The Oklahoma Craft Beer Festival — which in normal years heralds the beginning of the suds sampling season — is upon us once more.
This is the 12th year for the festival, which co-founders Jeremy Witzke and Greg Powell started in the parking lot of Tapwerks in Bricktown.
It has now spread into the state’s largest festival of the season, with 2,500 VIP tickets and 2,500 general admission tickets on sale for the May 14 event. The VIP session runs from 1 p.m. to 4 p.m. and the general admission starts at 6 p.m. and ends at 9 p.m.
“We wanted to start promoting some of the local brands that were just coming online, like COOP and Anthem,” Witzke said. “We wanted to promote and really start kind of our own craft beer movement, if you will, in Oklahoma, because, to that extent, we really only had Choc before. So it was kind of to celebrate and to give those guys an outlet to try and get their products in more hands.”
They filled in the rest of the festival slate with national brands, numbering about 20 in total. Graduating from a parking lot to the Cox Convention Center, the festival has burst its banks and now packs the fairgrounds mid-spring with its celebration of the craft beer renaissance.
- Photo provided
“I would say probably six or seven years ago is really when you started having some of these local breweries start to get big enough. In the past, we’ve always had a section of the event called ‘breweries in planning.’ That was the guys that were just getting their legs. They weren’t full production breweries yet, but started building their own place, testing recipes and all that kind of stuff. And it was kind of a way for them to start to get their name out there. And now a lot of those have turned into full production breweries. Lively. Big Friendly. 405, I believe, was a brewery in planning. That list just goes on and on and on. Pretty much anybody that has a local brewery that hasn’t started in the last two or three years has come as either a brewery in planning or when they first opened to showcase their products,” Witzke said.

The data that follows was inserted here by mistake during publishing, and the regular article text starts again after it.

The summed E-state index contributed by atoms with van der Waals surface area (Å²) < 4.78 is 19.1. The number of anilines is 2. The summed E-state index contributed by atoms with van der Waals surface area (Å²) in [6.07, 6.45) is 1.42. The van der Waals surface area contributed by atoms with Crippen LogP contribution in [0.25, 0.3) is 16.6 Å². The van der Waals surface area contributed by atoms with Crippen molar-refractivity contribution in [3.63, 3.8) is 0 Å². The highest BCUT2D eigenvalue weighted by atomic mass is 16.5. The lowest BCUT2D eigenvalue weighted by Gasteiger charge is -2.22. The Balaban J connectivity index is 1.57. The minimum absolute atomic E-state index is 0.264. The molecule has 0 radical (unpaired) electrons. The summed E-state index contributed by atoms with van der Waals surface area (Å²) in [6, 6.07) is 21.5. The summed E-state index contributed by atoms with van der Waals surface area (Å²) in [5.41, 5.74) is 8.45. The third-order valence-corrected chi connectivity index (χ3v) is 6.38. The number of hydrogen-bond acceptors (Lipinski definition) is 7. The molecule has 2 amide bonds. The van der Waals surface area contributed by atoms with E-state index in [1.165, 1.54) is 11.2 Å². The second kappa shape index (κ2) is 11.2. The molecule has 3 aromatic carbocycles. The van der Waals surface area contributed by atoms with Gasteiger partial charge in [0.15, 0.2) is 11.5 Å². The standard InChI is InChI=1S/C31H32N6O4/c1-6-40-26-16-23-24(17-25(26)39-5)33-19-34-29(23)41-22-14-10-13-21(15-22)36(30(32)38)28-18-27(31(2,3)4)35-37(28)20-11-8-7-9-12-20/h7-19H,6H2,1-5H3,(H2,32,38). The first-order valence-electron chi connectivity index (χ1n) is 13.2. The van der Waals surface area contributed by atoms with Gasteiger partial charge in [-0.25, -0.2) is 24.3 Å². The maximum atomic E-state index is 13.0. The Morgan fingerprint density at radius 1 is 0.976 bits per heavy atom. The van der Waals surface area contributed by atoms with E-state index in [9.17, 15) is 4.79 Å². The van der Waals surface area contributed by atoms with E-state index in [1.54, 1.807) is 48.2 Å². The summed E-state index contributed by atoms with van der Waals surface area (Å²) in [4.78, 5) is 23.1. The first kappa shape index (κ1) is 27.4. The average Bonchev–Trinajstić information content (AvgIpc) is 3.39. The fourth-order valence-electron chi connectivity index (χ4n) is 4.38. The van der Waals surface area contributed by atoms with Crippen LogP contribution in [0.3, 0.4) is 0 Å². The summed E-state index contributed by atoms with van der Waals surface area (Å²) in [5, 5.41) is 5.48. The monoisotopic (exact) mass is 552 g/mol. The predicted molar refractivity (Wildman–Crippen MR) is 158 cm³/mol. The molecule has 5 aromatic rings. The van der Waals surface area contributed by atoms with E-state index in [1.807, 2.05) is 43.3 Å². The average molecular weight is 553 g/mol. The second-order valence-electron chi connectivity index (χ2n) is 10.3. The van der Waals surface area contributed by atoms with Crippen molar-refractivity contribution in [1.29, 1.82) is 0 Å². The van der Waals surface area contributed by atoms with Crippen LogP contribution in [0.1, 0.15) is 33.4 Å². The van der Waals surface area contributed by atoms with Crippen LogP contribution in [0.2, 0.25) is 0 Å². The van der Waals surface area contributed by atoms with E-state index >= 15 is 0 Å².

In 2022, more than 80 breweries (including 10 or more new faces) will be on hand for people to sample their output, with everything from core and flagship beers to experimental or on-off brews made specifically for the festival that might eventually make it into production rotation. They plan to return to the spring schedule moving onward instead of its temporary shift to the fall.
“Last year was kind of an anomaly just because of COVID pushing everything back. We had that variant that popped up around last spring so we pushed it back to October. So it’s kind of a little bit of a turn-and-burn for us because it is usually always centered around Craft Beer Week, which is the 16th through the 21st, I think, of this year. So we usually always did it the weekend before American Craft Beer Week to kind of kickstart everything,” Witzke said.
A centerpiece of the festival has become its competition. There are currently five categories: IPA, seasonal (all-encompassing), pilsner, sour and stout. 2021 was its first year. Winners receive, among other prizes, a flag to fly in their breweries.
“We kind of threw it together last minute, and we didn’t honestly think that we would have a ton of entries and then the next thing you know, I look over and there’s a hundred beers sitting over there. Last year, we just had some people that were in the beer industry or craft consumers, if you will, [as judges]. This year, we’ve got some people that actually have a little more training about beer tasting. … When I took the flags around to the winners, they’re super happy. It’s a feather in their cap that they can hang in their taproom. We decided to change color every year, so you can have a myriad of colors on your wall if you’re a repeat winner,” Witzke said.
But moreover, the festival has always been about comradery and celebration of what our state has accomplished in the craft brewing arena.
“Our mission has always been, and will continue always to be, to promote craft beer in the state of Oklahoma, whether that be regional, local, or anything that has to do really with craft beer. I’m all for the competition, and not really even competition, but just the celebration of the beers that are coming into the state,” Witzke said.
While the original Tapwerks location has now been assumed by The Joinery concept, Witzke said he plans for the Tapwerks concept to re-emerge when the time is right. But until then, the beers are flowing from the original gang each spring.
For more info, visit okcraftbrewersfestival.com